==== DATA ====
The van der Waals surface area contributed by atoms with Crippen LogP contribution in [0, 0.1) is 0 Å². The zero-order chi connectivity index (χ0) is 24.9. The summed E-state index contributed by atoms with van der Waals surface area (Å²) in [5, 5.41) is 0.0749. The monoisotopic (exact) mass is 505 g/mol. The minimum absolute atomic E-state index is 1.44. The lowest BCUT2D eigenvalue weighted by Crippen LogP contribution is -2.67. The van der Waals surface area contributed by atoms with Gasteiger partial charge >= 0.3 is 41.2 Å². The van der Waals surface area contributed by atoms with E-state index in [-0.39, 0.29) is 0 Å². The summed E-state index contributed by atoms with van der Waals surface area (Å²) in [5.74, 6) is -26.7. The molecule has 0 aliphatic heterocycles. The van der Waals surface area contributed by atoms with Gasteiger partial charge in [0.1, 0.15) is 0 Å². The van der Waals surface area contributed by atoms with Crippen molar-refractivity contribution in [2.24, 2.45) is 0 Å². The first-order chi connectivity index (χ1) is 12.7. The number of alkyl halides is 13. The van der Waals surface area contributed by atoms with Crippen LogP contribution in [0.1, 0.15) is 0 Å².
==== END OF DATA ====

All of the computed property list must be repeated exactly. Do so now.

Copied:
The van der Waals surface area contributed by atoms with Crippen LogP contribution in [0, 0.1) is 0 Å². The zero-order chi connectivity index (χ0) is 24.9. The summed E-state index contributed by atoms with van der Waals surface area (Å²) in [5, 5.41) is 0.0749. The monoisotopic (exact) mass is 505 g/mol. The minimum absolute atomic E-state index is 1.44. The lowest BCUT2D eigenvalue weighted by Crippen LogP contribution is -2.67. The van der Waals surface area contributed by atoms with Gasteiger partial charge >= 0.3 is 41.2 Å². The van der Waals surface area contributed by atoms with E-state index in [-0.39, 0.29) is 0 Å². The summed E-state index contributed by atoms with van der Waals surface area (Å²) in [5.74, 6) is -26.7. The molecule has 0 aliphatic heterocycles. The van der Waals surface area contributed by atoms with Gasteiger partial charge in [0.1, 0.15) is 0 Å². The van der Waals surface area contributed by atoms with Crippen molar-refractivity contribution in [2.24, 2.45) is 0 Å². The first-order chi connectivity index (χ1) is 12.7. The number of alkyl halides is 13. The van der Waals surface area contributed by atoms with Crippen LogP contribution in [0.1, 0.15) is 0 Å².